The regeneration of John Scott

By Virginia Smith

The story goes full circle. In 2009 Hackney Borough Council announced the creation of the Woodberry Down regeneration team, with the utopian vision of “comprehensively redeveloping a Council estate into a vibrant mixed community of choice”. In many respects this regeneration plan is a carbon copy of the aims and objectives of the earlier planned estate, which was also conceived through necessity cloaked in rhetoric. The plan is to further increase density on the original site from 1,980 units up to 4,644 homes in medium-storey and high-rise blocks. Demolition and construction started in 2009, and the whole plan is due for completion in 2027. Whether the entire redevelopment is affordable, is another matter. In the expensive colour brochure, the master planners imagine a town square, retail units, a ‘state-of-the-art youth club, a new community centre and church hall, and a ‘lifelong learning campus’ including a new primary school, children’s centre, adult education and business centre, and a secondary school in the form of a City Academy.

There were also plans for a new health centre, eight storeys high, located north on Woodberry Down Road, near Manor House. The brochure stated that:

“A new 2,000 sq m health centre [will] replace the present Health Centre. The new centre will be the main hub for medical services in the North East of the Borough and will offer considerably expanded services, including diagnostics and management of long-term conditions. Clinicians will also be able to undertake many treatments, which are traditionally provided in hospitals. The number of GP practices within the Centre will also increase in-line with the growth in population.”

In current jargon, this is a ‘polyclinic’. It also included GP suites, a day nursery, and ‘some housing’. Luckily, John Scott was listed Grade II in 2007 due to its importance in the early history of the National Heath Service. Now, there is no plan to demolish the building, but a new GP centre (of some sort) will be built on the north of the site. It is estimated that the thousands of extra people will certainly need more medical services than even the John Scott can provide – the John Scott already serves a very wide catchment area over the three neighbouring boroughs of Islington, Haringey and Hackney.

So there is no prospect of John Scott closing its doors any time soon. It is fully integrated into the complex web of primary care services in north-east London, and its loss would be quickly felt. Current clinics and services at the John Scott Health Centre at present officially include: a child health clinic, antenatal classes and exercise classes; chiropody and foot health community clinic; a dermatology service; physiotherapy, paediatric service (vision and enuresis), dental services; community adult nursing with specialist nursing services; sexual health services; children’s integrated speech and language therapy service; children and families services: health visiting and school nursing; family planning, an immunisation clinic; alcohol counselling, counselling for the Turkish community, carers counselling, a Sure Start toy library, young people's sexual health, an early intervention team, and The Sanctuary homeless service.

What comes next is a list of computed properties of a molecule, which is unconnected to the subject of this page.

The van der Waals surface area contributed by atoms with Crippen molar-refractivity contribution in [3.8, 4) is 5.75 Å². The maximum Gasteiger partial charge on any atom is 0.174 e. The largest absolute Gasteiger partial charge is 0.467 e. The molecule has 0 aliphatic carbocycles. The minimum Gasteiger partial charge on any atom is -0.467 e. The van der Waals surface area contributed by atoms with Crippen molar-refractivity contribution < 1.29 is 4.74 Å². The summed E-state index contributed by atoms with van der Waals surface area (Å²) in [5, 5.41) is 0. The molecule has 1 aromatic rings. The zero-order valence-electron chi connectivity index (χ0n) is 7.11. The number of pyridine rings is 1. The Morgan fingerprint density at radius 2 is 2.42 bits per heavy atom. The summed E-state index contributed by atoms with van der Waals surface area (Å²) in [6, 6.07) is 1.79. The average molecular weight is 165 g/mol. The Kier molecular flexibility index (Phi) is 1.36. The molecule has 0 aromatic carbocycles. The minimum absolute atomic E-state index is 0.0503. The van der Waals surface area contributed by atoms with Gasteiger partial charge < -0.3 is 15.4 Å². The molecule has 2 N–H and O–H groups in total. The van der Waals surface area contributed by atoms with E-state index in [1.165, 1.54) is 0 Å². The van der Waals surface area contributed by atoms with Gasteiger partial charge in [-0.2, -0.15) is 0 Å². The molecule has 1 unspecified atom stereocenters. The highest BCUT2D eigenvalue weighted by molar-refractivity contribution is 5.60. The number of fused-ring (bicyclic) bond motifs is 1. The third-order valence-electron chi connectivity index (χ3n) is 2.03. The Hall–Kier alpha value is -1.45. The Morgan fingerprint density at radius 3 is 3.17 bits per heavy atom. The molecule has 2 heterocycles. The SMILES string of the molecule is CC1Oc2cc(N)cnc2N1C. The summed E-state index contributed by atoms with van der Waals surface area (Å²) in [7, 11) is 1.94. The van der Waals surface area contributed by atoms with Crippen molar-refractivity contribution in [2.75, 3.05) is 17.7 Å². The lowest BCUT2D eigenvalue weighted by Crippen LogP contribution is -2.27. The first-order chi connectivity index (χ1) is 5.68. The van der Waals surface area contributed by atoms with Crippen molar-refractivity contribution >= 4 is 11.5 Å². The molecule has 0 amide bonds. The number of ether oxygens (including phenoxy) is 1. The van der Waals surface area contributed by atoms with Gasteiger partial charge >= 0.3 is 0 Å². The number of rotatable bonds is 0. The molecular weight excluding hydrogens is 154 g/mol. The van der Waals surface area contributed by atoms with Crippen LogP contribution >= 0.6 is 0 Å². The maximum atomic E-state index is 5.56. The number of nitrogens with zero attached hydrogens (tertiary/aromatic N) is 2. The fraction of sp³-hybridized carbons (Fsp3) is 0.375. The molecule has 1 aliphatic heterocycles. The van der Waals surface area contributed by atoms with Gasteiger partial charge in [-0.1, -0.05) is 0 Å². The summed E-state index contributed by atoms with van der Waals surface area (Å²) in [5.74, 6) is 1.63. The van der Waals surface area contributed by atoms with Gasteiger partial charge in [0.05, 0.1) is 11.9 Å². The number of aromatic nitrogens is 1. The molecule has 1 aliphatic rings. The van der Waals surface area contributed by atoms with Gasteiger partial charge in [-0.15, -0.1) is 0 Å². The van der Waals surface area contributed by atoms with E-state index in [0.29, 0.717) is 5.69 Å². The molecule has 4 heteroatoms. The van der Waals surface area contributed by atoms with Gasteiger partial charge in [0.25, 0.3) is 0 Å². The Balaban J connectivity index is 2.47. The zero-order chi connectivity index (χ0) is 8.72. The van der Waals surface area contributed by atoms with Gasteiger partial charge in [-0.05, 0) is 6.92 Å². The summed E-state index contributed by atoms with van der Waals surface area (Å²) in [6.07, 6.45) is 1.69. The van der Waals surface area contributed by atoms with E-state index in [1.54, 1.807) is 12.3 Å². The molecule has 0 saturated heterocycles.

The John Scott's work has now spanned over five decades, and its patients obviously value it. But is there any affection or loyalty to it, in the way that hospitals often seem to have? And if so does it just rest with the long-standing family doctors or GPs who have a particular ethos of practice? Or does the building have a part to play in its success?

Since 1952 new technology has changed not only medicine, but the methods of delivery, and the John Scott Health Centre has reflected this. Interviews with doctors and managers confirm the pace of change, particularly since the 1990s. Despite being mothballed, the ‘health centre’ ideal has survived, and is now being yet again re-invented as the ‘polyclinic’.

To a large degree, the John Scott has fulfilled the aspirations of its architects and social planners. It has remained a functioning building for approaching 60 years, and is still in full use today with little in the way of change to its internal configuration. The fact that it has doubled or trebled its staff capacity over the last 50 years, and has continued to provide precisely those front-line preventive and remedial services for which it was intended, is a tribute the foresight of its medical planners and architects.

But its future is by no means clear-cut. The exterior of the building will soon to be going through a much-needed maintenance and repair programme. This includes replacing original Crittall metal windows and repairing the artificial stone window surrounds that are failing. Whilst the threat of demolition has been averted, the Primary Care Trust’s lack of resources to sensitively restore the building could be its ultimate downfall. From interviewing patients and staff I have learnt that this is a well-loved building in desperate need of a friends’ group, or something similar to help care for it over the long term so it survives another 50 years.

View from Spring Park Drive, 2009.

Photo: Illustrative image for the 'The regeneration of John Scott' page

© City of London/London Metropolitan Archives

This page was added by Lisa Rigg on 15/09/2009.

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